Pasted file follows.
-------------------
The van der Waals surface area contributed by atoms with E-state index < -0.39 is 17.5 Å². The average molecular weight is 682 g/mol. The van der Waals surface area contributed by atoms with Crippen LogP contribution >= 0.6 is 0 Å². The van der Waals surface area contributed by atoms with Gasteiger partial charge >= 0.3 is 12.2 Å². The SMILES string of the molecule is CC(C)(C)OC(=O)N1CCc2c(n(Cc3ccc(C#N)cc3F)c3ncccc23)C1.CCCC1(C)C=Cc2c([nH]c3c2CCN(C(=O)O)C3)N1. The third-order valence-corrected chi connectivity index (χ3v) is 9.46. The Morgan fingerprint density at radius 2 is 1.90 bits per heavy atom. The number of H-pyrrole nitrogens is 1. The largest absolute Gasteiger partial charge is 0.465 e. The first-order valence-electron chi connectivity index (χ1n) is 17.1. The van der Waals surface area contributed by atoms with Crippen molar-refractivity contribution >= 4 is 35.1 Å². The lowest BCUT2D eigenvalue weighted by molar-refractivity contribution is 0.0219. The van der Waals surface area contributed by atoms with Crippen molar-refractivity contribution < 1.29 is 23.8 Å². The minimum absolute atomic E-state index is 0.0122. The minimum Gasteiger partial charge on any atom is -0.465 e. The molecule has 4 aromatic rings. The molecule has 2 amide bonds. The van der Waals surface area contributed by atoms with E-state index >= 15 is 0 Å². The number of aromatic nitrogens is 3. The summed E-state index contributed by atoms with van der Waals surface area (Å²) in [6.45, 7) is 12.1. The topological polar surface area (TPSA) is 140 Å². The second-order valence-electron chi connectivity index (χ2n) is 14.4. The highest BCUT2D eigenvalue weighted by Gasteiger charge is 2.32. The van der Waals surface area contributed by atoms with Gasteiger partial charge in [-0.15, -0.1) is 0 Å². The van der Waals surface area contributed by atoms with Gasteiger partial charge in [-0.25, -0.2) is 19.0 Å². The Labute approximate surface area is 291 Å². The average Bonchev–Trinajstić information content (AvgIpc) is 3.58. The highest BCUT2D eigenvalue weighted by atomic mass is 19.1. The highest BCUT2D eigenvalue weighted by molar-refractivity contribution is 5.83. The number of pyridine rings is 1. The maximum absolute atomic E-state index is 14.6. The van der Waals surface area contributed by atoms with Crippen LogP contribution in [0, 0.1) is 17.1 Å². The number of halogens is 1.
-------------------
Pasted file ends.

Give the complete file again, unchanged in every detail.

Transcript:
The van der Waals surface area contributed by atoms with E-state index < -0.39 is 17.5 Å². The average molecular weight is 682 g/mol. The van der Waals surface area contributed by atoms with Crippen LogP contribution >= 0.6 is 0 Å². The van der Waals surface area contributed by atoms with Gasteiger partial charge >= 0.3 is 12.2 Å². The SMILES string of the molecule is CC(C)(C)OC(=O)N1CCc2c(n(Cc3ccc(C#N)cc3F)c3ncccc23)C1.CCCC1(C)C=Cc2c([nH]c3c2CCN(C(=O)O)C3)N1. The third-order valence-corrected chi connectivity index (χ3v) is 9.46. The Morgan fingerprint density at radius 2 is 1.90 bits per heavy atom. The number of H-pyrrole nitrogens is 1. The largest absolute Gasteiger partial charge is 0.465 e. The first-order valence-electron chi connectivity index (χ1n) is 17.1. The van der Waals surface area contributed by atoms with Crippen molar-refractivity contribution >= 4 is 35.1 Å². The lowest BCUT2D eigenvalue weighted by molar-refractivity contribution is 0.0219. The van der Waals surface area contributed by atoms with Crippen molar-refractivity contribution < 1.29 is 23.8 Å². The minimum absolute atomic E-state index is 0.0122. The minimum Gasteiger partial charge on any atom is -0.465 e. The molecule has 4 aromatic rings. The molecule has 2 amide bonds. The van der Waals surface area contributed by atoms with E-state index >= 15 is 0 Å². The number of aromatic nitrogens is 3. The summed E-state index contributed by atoms with van der Waals surface area (Å²) in [6.45, 7) is 12.1. The topological polar surface area (TPSA) is 140 Å². The second-order valence-electron chi connectivity index (χ2n) is 14.4. The highest BCUT2D eigenvalue weighted by Gasteiger charge is 2.32. The van der Waals surface area contributed by atoms with Gasteiger partial charge in [-0.15, -0.1) is 0 Å². The van der Waals surface area contributed by atoms with Gasteiger partial charge in [-0.25, -0.2) is 19.0 Å². The Labute approximate surface area is 291 Å². The average Bonchev–Trinajstić information content (AvgIpc) is 3.58. The highest BCUT2D eigenvalue weighted by atomic mass is 19.1. The highest BCUT2D eigenvalue weighted by molar-refractivity contribution is 5.83. The number of pyridine rings is 1. The maximum absolute atomic E-state index is 14.6. The van der Waals surface area contributed by atoms with Crippen LogP contribution in [0, 0.1) is 17.1 Å². The number of halogens is 1.